Inmate breaks out of Hawaii jail, becomes victim of hit-and-run just moments later

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An inmate who escaped from a Hawaii jail on Friday became the victim of a serious hit-and-run just moments later, authorities said.

Matthew J. Ornellas Jr. escaped from Kauai Community Correctional Center just after 1 a.m., the Hawaii Department of Corrections and Rehabilitation said. Moments later, he was running along Kuhio Highway and was struck by a vehicle.

Correctional officers ultimately found Ornellas about 100 yards from the jail. He was seriously injured in the incident and was subsequently hospitalized.

He remained in serious condition and in police custody Friday.

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Highway, the facility

Matthew J. Ornellas Jr. escaped from Kauai Community Correctional Center just after 1 a.m. Friday, the Hawaii Department of Corrections and Rehabilitation said.

Authorities are still searching for the driver of the vehicle, who fled before first responders arrived, Kauai police said.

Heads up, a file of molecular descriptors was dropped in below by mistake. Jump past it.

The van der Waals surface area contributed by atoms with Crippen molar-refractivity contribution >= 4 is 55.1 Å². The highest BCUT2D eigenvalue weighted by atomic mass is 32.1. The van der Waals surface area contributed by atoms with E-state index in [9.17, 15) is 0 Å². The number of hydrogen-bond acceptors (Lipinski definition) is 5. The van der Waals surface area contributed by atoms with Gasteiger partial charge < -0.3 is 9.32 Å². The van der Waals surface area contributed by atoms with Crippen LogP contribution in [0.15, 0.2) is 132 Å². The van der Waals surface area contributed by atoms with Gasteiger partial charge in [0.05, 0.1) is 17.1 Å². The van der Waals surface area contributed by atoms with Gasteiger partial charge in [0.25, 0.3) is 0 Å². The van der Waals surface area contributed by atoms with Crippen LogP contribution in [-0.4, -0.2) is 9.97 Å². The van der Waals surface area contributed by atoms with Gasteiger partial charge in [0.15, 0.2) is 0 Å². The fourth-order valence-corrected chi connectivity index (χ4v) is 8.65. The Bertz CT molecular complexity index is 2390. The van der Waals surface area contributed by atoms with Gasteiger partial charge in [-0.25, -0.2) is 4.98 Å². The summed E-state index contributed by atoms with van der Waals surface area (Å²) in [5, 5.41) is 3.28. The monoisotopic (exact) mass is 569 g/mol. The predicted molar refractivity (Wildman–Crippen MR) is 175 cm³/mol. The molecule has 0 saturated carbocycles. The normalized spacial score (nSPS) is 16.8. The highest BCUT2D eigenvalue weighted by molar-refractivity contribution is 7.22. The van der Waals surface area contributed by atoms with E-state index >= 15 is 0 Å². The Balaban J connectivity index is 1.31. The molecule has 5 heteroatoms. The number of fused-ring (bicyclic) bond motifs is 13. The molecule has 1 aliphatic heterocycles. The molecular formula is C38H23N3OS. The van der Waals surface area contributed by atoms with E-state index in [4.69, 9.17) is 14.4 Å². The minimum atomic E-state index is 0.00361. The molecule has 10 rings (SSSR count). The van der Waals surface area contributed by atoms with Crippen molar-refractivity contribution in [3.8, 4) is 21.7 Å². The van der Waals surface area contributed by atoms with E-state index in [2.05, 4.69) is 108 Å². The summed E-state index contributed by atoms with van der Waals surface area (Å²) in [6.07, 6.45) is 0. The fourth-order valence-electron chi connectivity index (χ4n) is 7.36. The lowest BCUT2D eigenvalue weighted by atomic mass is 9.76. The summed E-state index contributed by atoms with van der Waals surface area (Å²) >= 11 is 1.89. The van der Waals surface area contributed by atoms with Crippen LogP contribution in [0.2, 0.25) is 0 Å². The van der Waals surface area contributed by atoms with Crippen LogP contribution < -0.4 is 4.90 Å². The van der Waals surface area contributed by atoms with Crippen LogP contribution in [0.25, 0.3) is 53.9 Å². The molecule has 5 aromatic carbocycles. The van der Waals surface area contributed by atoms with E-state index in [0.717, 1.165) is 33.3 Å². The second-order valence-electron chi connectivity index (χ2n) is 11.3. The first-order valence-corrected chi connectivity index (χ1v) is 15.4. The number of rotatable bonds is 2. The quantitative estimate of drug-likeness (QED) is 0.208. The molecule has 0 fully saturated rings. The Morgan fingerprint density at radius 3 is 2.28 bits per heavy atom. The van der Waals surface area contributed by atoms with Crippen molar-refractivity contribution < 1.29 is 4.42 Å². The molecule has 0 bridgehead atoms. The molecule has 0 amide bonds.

Rosemarie Bernardo, a spokesperson for the department, said Ornellas escaped after he scaled a fence with razor wire.

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He is serving a sentence for promoting a dangerous drug, according to the Hawaii Department of Corrections and Rehabilitation.

A photo of buildings in Hawaii

A view of the skyline of the Waikiki neighborhood of Honolulu on December 31, 2014.    (NICHOLAS KAMM/AFP via Getty Images)

John Calma, a public defender, said he was representing Ornellas for a probation violation, although he declined to comment on the alleged escape.

The Kauai Community Correctional Center houses approximately 130 beds and, including providing jail functions, it “offers education, substance abuse treatment, religious counseling, cultural arts, and work furlough programs,” according to its website.

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A warning sign

The Kauai Community Correctional Center houses approximately 130 beds. (Marie Eriel Hobro/For the Washington Post)

On its website, the Hawaii Department of Corrections and Rehabilitation says its facilities “are aging,” which is hindering its ability to “reduce recidivism and promote safer communities.”

“Hawaii’s correctional facilities are aging. This hinders the Department of Corrections & Rehabilitation’s ability to carry out our vision. Ongoing investment is critical,” the website reads.

The Associated Press contributed to this report.